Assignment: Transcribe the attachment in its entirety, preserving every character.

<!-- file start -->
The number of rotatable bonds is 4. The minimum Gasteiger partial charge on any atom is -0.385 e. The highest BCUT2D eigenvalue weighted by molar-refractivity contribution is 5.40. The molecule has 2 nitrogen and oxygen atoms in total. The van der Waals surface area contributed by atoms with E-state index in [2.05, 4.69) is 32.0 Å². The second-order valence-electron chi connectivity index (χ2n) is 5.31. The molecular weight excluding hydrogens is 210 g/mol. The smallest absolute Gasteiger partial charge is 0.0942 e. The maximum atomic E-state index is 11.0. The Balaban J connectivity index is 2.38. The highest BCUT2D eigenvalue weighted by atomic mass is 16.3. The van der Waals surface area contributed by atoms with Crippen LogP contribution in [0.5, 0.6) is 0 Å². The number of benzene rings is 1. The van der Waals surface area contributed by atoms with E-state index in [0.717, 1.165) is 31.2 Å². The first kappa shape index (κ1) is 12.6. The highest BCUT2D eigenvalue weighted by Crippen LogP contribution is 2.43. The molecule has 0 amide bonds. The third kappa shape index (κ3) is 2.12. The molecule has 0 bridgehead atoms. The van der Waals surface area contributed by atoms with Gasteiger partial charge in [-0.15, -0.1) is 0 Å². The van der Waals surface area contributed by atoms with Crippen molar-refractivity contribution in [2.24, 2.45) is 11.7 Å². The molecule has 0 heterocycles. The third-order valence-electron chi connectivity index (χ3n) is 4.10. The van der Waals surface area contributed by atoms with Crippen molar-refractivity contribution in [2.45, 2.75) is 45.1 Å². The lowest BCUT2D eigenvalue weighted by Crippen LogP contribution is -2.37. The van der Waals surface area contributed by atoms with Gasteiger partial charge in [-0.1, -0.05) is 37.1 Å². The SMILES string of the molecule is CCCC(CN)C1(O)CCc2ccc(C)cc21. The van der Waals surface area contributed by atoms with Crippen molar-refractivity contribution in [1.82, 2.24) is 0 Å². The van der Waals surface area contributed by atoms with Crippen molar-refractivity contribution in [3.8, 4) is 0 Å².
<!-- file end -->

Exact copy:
The number of rotatable bonds is 4. The minimum Gasteiger partial charge on any atom is -0.385 e. The highest BCUT2D eigenvalue weighted by molar-refractivity contribution is 5.40. The molecule has 2 nitrogen and oxygen atoms in total. The van der Waals surface area contributed by atoms with E-state index in [2.05, 4.69) is 32.0 Å². The second-order valence-electron chi connectivity index (χ2n) is 5.31. The molecular weight excluding hydrogens is 210 g/mol. The smallest absolute Gasteiger partial charge is 0.0942 e. The maximum atomic E-state index is 11.0. The Balaban J connectivity index is 2.38. The highest BCUT2D eigenvalue weighted by atomic mass is 16.3. The van der Waals surface area contributed by atoms with Crippen LogP contribution in [0.5, 0.6) is 0 Å². The number of benzene rings is 1. The van der Waals surface area contributed by atoms with E-state index in [0.717, 1.165) is 31.2 Å². The first kappa shape index (κ1) is 12.6. The highest BCUT2D eigenvalue weighted by Crippen LogP contribution is 2.43. The molecule has 0 amide bonds. The third kappa shape index (κ3) is 2.12. The molecule has 0 bridgehead atoms. The van der Waals surface area contributed by atoms with Gasteiger partial charge in [-0.15, -0.1) is 0 Å². The van der Waals surface area contributed by atoms with Crippen molar-refractivity contribution in [2.24, 2.45) is 11.7 Å². The molecule has 0 heterocycles. The third-order valence-electron chi connectivity index (χ3n) is 4.10. The van der Waals surface area contributed by atoms with Crippen molar-refractivity contribution in [2.45, 2.75) is 45.1 Å². The lowest BCUT2D eigenvalue weighted by Crippen LogP contribution is -2.37. The van der Waals surface area contributed by atoms with Gasteiger partial charge in [-0.1, -0.05) is 37.1 Å². The SMILES string of the molecule is CCCC(CN)C1(O)CCc2ccc(C)cc21. The van der Waals surface area contributed by atoms with Crippen molar-refractivity contribution in [1.82, 2.24) is 0 Å². The van der Waals surface area contributed by atoms with Crippen molar-refractivity contribution in [3.8, 4) is 0 Å².